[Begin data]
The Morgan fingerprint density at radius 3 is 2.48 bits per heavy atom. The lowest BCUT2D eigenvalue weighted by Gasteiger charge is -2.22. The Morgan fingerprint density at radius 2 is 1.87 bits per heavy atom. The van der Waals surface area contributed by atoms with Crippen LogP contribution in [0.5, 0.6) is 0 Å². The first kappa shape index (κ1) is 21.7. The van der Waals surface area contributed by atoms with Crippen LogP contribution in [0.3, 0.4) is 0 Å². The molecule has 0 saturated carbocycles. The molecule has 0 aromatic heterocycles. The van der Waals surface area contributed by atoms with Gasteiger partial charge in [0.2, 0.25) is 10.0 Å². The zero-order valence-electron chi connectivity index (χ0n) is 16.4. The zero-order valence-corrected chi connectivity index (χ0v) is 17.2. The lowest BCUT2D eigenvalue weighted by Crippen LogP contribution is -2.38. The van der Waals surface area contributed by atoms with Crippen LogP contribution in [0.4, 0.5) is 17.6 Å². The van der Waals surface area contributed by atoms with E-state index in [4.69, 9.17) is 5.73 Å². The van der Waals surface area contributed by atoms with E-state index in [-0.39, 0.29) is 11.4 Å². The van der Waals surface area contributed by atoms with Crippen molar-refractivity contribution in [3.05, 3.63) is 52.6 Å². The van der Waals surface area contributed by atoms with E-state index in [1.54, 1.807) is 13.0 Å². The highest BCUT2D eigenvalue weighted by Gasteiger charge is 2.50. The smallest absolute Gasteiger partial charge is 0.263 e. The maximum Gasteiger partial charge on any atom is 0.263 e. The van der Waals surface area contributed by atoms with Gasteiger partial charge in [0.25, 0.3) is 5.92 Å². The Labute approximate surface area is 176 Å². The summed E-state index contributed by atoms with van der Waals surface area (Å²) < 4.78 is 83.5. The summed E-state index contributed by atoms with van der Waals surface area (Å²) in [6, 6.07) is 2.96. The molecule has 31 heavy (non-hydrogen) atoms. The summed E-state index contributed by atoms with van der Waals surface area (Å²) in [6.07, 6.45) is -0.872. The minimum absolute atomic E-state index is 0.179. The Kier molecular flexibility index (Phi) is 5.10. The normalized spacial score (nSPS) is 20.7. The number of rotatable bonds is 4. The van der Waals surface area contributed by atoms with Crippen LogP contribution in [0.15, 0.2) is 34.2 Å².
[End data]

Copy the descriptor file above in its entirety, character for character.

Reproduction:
The Morgan fingerprint density at radius 3 is 2.48 bits per heavy atom. The lowest BCUT2D eigenvalue weighted by Gasteiger charge is -2.22. The Morgan fingerprint density at radius 2 is 1.87 bits per heavy atom. The van der Waals surface area contributed by atoms with Crippen LogP contribution in [0.5, 0.6) is 0 Å². The first kappa shape index (κ1) is 21.7. The van der Waals surface area contributed by atoms with Crippen LogP contribution in [0.3, 0.4) is 0 Å². The molecule has 0 saturated carbocycles. The molecule has 0 aromatic heterocycles. The van der Waals surface area contributed by atoms with Gasteiger partial charge in [0.2, 0.25) is 10.0 Å². The zero-order valence-electron chi connectivity index (χ0n) is 16.4. The zero-order valence-corrected chi connectivity index (χ0v) is 17.2. The lowest BCUT2D eigenvalue weighted by Crippen LogP contribution is -2.38. The van der Waals surface area contributed by atoms with Crippen LogP contribution in [0.4, 0.5) is 17.6 Å². The van der Waals surface area contributed by atoms with E-state index in [4.69, 9.17) is 5.73 Å². The van der Waals surface area contributed by atoms with E-state index in [-0.39, 0.29) is 11.4 Å². The van der Waals surface area contributed by atoms with Crippen molar-refractivity contribution in [3.05, 3.63) is 52.6 Å². The van der Waals surface area contributed by atoms with E-state index in [1.54, 1.807) is 13.0 Å². The highest BCUT2D eigenvalue weighted by Gasteiger charge is 2.50. The smallest absolute Gasteiger partial charge is 0.263 e. The maximum Gasteiger partial charge on any atom is 0.263 e. The van der Waals surface area contributed by atoms with Gasteiger partial charge in [0.25, 0.3) is 5.92 Å². The Labute approximate surface area is 176 Å². The summed E-state index contributed by atoms with van der Waals surface area (Å²) < 4.78 is 83.5. The summed E-state index contributed by atoms with van der Waals surface area (Å²) in [6, 6.07) is 2.96. The molecule has 31 heavy (non-hydrogen) atoms. The summed E-state index contributed by atoms with van der Waals surface area (Å²) in [6.07, 6.45) is -0.872. The minimum absolute atomic E-state index is 0.179. The Kier molecular flexibility index (Phi) is 5.10. The normalized spacial score (nSPS) is 20.7. The number of rotatable bonds is 4. The van der Waals surface area contributed by atoms with Crippen LogP contribution in [0.15, 0.2) is 34.2 Å².